Dallas-based 7-Eleven is embarking on a direct-store delivery experiment in Southern California in hopes of sharpening up the entire DSD process, the company’s CEO, Joe DePinto, announced last week at the 2008 Beverage Forum in New York.
The plan is not to bypass the DSD process, DePinto said, but to bundle rival marketers’ brands on the same truck from consolidated warehouse locations to minimize delivery runs. In a past experiment with Anheuser-Busch, 7-Eleven tried to reduce DSD inefficiencies, but it was a short-lived exercise.
DePinto said last week he’s ready to try again, this time brining rival brands to each 7-Eleven store from a single warehouse.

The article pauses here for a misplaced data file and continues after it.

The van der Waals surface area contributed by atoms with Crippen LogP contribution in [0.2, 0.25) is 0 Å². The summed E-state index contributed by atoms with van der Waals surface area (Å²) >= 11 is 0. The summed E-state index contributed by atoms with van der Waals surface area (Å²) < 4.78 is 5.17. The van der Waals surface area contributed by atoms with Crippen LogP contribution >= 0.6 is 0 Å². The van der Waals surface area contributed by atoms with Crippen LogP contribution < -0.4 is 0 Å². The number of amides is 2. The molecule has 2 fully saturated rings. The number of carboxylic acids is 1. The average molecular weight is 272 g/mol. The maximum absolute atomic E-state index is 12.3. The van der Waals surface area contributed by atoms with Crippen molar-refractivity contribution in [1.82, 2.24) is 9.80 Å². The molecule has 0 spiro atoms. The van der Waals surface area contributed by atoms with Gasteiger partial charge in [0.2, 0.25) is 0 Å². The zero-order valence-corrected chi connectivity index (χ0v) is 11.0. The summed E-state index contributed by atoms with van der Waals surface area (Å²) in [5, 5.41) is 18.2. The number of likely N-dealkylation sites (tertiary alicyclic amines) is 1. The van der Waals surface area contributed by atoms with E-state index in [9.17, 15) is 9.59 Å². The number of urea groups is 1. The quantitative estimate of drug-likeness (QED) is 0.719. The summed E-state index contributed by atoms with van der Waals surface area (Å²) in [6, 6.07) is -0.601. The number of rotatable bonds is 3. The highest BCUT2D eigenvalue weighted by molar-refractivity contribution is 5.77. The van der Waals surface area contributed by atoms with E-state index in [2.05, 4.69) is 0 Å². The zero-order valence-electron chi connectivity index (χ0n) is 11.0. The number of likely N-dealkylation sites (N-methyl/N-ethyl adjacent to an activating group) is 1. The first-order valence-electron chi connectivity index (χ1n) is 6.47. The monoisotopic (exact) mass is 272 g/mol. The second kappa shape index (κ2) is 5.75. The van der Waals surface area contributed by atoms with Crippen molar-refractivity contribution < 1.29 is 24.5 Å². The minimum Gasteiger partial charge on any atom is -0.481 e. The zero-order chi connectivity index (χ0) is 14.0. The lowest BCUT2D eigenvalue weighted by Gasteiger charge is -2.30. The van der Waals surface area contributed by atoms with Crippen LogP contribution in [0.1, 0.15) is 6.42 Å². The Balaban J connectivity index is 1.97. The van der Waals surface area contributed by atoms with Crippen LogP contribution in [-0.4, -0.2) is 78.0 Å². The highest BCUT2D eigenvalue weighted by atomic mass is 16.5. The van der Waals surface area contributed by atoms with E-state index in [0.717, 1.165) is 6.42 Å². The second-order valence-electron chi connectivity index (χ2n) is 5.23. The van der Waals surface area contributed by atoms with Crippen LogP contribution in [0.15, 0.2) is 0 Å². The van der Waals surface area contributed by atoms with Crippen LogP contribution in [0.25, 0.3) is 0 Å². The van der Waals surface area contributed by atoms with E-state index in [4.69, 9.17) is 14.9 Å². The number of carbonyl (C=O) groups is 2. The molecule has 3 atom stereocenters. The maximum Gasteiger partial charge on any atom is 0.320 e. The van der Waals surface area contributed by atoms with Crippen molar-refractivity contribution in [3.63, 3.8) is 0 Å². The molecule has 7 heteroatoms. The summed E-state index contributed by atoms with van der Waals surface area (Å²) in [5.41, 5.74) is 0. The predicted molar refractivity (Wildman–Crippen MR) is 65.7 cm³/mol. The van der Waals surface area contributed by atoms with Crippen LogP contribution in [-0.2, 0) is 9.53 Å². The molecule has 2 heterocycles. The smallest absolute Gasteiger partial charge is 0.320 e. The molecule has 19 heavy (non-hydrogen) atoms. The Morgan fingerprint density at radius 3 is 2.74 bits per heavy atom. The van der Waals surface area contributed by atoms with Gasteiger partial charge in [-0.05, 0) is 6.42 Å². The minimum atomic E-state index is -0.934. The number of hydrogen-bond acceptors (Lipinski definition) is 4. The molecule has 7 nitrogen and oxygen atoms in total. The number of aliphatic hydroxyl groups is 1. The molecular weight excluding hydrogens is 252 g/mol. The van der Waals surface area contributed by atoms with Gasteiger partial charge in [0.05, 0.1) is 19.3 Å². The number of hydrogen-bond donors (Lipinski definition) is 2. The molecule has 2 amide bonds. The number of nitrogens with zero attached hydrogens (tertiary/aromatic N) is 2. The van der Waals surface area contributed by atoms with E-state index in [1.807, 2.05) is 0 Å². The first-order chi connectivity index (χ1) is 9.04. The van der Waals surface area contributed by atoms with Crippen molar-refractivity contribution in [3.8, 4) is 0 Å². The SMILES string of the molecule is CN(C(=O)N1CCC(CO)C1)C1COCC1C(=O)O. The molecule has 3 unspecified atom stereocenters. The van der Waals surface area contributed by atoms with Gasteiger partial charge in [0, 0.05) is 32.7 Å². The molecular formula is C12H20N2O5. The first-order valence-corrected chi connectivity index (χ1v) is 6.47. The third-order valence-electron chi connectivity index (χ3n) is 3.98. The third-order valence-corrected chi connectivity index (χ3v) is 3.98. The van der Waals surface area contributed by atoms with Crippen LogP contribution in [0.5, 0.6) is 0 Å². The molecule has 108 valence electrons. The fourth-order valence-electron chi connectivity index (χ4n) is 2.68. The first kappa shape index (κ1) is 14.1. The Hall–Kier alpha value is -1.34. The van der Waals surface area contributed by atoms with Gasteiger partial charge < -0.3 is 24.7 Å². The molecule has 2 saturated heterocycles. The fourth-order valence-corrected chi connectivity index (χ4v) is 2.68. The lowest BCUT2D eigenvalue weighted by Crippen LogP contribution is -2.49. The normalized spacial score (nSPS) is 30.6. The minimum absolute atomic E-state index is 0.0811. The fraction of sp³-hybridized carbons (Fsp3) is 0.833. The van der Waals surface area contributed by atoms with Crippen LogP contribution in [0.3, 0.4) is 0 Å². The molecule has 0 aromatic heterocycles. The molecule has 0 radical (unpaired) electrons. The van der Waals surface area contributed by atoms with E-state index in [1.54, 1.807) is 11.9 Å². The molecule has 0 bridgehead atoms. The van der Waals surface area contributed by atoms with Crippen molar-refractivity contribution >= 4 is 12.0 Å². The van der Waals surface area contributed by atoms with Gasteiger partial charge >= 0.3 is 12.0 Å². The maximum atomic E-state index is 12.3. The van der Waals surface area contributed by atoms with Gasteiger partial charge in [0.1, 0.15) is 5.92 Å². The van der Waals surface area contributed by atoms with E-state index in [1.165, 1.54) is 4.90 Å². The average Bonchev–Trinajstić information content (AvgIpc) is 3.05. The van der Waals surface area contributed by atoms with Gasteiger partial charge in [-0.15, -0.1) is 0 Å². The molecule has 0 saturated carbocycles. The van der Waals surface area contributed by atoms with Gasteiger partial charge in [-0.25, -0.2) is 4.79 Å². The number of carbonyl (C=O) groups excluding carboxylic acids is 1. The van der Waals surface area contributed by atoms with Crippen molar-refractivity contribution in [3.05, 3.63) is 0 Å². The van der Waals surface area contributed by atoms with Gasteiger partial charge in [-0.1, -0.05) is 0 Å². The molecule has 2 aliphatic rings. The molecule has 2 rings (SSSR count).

DePinto decried the “fragmented, inefficient” DSD delivery system, which he said generates chaos at the store level and clutters small parking lots during peak consumer traffic periods while leaving fast-moving items out of stock and slow-moving items gathering dust.
The industry needs to move toward a greener, more efficient system whereby “like products are delivered on the same truck,” DePinto said. The approach would more closely resemble the greater consolidation of distribution systems in UK and Japan, where 7-Eleven is also a recognized retail leader.
The experiment in Southern California is voluntary for suppliers, but DePinto said he expects enough key players to cooperate so he can launch the system sometime after the summer selling season ends. To date, Anheuser-Busch and Coca-Cola are believed to be willing to participate in DePinto’s experiment, other sources said, but 7-Eleven will also be looking to Miller, Pepsi and others for testing.